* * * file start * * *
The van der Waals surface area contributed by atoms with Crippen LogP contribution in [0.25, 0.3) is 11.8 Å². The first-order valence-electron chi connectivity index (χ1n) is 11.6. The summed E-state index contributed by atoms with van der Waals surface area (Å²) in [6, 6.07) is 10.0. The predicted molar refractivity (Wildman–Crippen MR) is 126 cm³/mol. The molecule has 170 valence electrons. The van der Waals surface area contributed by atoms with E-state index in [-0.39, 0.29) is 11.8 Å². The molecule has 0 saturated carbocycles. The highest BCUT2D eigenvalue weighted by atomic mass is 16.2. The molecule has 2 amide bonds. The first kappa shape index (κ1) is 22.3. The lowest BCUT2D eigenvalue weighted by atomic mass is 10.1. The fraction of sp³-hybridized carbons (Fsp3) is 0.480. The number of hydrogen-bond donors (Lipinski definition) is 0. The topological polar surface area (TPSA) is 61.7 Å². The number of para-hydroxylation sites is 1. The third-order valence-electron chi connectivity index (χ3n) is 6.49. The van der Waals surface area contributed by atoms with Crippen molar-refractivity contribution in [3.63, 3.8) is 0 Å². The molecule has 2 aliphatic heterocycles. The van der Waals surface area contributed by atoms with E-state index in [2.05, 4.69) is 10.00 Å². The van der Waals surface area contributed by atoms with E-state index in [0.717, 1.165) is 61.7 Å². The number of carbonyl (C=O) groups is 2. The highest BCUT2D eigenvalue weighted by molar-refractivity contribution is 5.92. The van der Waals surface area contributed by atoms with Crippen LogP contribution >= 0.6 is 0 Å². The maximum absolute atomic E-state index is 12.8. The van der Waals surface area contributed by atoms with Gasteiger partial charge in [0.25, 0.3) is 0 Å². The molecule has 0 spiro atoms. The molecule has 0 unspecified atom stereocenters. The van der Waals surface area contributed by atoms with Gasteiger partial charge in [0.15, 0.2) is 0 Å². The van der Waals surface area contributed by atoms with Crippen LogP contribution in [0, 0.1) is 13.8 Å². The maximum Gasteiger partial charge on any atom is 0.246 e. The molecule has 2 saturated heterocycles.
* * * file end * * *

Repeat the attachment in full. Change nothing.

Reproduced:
The van der Waals surface area contributed by atoms with Crippen LogP contribution in [0.25, 0.3) is 11.8 Å². The first-order valence-electron chi connectivity index (χ1n) is 11.6. The summed E-state index contributed by atoms with van der Waals surface area (Å²) in [6, 6.07) is 10.0. The predicted molar refractivity (Wildman–Crippen MR) is 126 cm³/mol. The molecule has 170 valence electrons. The van der Waals surface area contributed by atoms with E-state index in [-0.39, 0.29) is 11.8 Å². The molecule has 0 saturated carbocycles. The highest BCUT2D eigenvalue weighted by atomic mass is 16.2. The molecule has 2 amide bonds. The first kappa shape index (κ1) is 22.3. The lowest BCUT2D eigenvalue weighted by atomic mass is 10.1. The fraction of sp³-hybridized carbons (Fsp3) is 0.480. The number of hydrogen-bond donors (Lipinski definition) is 0. The topological polar surface area (TPSA) is 61.7 Å². The number of para-hydroxylation sites is 1. The third-order valence-electron chi connectivity index (χ3n) is 6.49. The van der Waals surface area contributed by atoms with Crippen molar-refractivity contribution in [3.63, 3.8) is 0 Å². The molecule has 2 aliphatic heterocycles. The van der Waals surface area contributed by atoms with E-state index in [2.05, 4.69) is 10.00 Å². The van der Waals surface area contributed by atoms with E-state index in [0.717, 1.165) is 61.7 Å². The number of carbonyl (C=O) groups is 2. The highest BCUT2D eigenvalue weighted by molar-refractivity contribution is 5.92. The van der Waals surface area contributed by atoms with Crippen LogP contribution >= 0.6 is 0 Å². The maximum absolute atomic E-state index is 12.8. The van der Waals surface area contributed by atoms with Gasteiger partial charge in [0.25, 0.3) is 0 Å². The molecule has 0 spiro atoms. The molecule has 0 unspecified atom stereocenters. The van der Waals surface area contributed by atoms with Gasteiger partial charge in [0.15, 0.2) is 0 Å². The van der Waals surface area contributed by atoms with Crippen LogP contribution in [0, 0.1) is 13.8 Å². The maximum Gasteiger partial charge on any atom is 0.246 e. The molecule has 2 saturated heterocycles.